You would have to be a very miserly grouch indeed not to be enchanted by Candide. This is a raucous, bawdy, energetic, but most importantly fun production: an intelligent and witty critique of the institutions that kept working people firmly in their place in the eighteenth century, and continue to do so to this day.
Matthew White’s unsentimentally edited (yet still fully comprehensive at two and a half hours) production delights in being as irreverent and, well, wacky as it can possibly get away with: characters pronounced dead in one country crop up in another, and monks in South America reappear as prostitutes in Venice. “It’s a long story”, we are continually told by means of explanation. The plot is deliriously nonsensical, but roughly our young hero Candide is cast out of Westphalia (an area of Germany, yes, but also in a political play, sounding conveniently like ‘[the]West’s failure’…), encountering battles, natural disasters and foreign lands, before being reunited with his love Cunegonde, whom he thought dead. Candide and Cunegonde may be down but not out, and these experiences wise them up to the realities of life.
What is delightful is how Candide revels in unpicking the scab of institutionalised hypocrisy, often as grotesquely as possible. Soldiers unnecessarily give their lives for the crown, while a disinterested royalty watches on, and the Church is held up as being a corrupt and highly-sexed manipulator of the people – the Cardinal Archbishop of Paris lavishes Cunegonde with jewels while condemning heretics to death. There is even time to lambast the American Dream, book-ended as being achievable in Act 1, before being rejected by the entire company’s final stirring number, ‘Make Our Garden Grow’. A critique of supposed meritocracy within society is to be expected, considering the artistic talent that went into Candide, with Leonard Bernstein and Stephen Sondheim perhaps better known for highlighting social issues in West Side Story.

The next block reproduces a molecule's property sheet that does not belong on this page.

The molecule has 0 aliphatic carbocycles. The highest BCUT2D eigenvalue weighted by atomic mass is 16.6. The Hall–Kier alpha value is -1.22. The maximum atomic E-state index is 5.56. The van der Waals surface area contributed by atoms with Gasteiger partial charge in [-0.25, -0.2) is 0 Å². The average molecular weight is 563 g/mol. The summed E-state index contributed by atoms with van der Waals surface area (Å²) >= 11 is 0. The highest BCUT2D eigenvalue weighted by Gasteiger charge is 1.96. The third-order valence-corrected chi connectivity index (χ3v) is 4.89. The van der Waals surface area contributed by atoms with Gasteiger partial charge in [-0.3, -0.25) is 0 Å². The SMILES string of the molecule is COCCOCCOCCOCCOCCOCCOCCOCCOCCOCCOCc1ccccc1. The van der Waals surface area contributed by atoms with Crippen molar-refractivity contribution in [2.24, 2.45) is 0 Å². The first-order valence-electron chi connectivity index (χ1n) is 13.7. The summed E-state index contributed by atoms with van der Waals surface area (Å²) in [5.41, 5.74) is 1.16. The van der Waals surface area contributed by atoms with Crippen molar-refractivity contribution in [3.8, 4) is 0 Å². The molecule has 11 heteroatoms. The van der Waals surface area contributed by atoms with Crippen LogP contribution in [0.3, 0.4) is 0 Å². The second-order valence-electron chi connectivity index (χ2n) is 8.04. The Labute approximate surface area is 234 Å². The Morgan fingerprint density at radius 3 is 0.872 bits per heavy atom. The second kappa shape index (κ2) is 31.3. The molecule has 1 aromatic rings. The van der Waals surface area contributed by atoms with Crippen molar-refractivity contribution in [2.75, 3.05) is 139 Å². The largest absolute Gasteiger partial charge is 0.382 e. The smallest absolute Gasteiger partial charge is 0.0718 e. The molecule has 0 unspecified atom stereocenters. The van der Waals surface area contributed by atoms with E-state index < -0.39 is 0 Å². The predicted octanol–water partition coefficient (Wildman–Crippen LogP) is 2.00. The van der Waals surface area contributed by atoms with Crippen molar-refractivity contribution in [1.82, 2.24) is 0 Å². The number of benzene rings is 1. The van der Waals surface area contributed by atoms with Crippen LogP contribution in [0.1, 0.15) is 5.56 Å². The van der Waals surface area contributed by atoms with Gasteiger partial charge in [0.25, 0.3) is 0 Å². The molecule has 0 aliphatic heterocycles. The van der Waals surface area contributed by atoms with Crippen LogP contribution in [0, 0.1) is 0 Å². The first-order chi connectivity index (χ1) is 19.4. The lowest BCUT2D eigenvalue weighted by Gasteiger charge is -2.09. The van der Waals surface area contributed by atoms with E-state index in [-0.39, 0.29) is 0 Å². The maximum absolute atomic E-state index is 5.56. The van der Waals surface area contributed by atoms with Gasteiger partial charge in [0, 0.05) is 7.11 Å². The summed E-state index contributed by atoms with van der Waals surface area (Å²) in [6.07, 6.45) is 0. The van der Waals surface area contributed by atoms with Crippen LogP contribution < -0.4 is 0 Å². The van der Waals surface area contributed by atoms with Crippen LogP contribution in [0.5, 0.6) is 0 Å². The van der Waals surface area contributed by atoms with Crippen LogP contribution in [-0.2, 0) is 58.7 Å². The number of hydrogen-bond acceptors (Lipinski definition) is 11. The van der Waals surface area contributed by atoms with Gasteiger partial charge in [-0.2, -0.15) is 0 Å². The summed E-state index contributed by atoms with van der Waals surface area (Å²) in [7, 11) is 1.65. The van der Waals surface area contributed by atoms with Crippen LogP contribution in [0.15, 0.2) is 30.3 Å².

What is so impressive is how the production combines this clever, satirical and oft profound messaging with Paul Farnsworth’s visually attractive design. Characters preen and strut in their highly dandified costumes, utilising every inch of the Menier Chocolate Factory’s intimate space. The audience is fully engaged with this: a terrible shipwreck is represented by some flicks of water over our heads, whilst some are offered marshmallows toasted in the fire prepared to burn non-believers. All this pomp is a deliberate send-up of the period in which it is set, and of the issues it is lampooning. All pretence is deliberately pricked.
The cast are also a joy. Fra Fee is perfect as Candide: soulful, sensitive, (attractive), yet with enough brute about him to believably hold his own in a duel. Opposite Fee, Scarlett Strallen positively glistens as Cunegonde: her ‘Glitter and Be Gay’ number is a stand-alone moment. Jackie Clune is a delight as the mono-buttocked and world-weary old lady, while James Dreyfus is effortlessly charming with his deliciously hammed-up turns as Candide’s various accomplices.
An operetta based on an eighteenth century novel is perhaps a risky choice for a Christmas show. Yet, as ever, the Menier Chocolate Factory proves it can churn out musical treats. A transfer would be deserved, but for now see this as a thoroughly joyous alternative to panto.
Candide is playing at the Menier Chocolate Factory until 22 February 2014. For more information and tickets, see the Menier Chocolate Factory website.
Photo by Nobby Clark.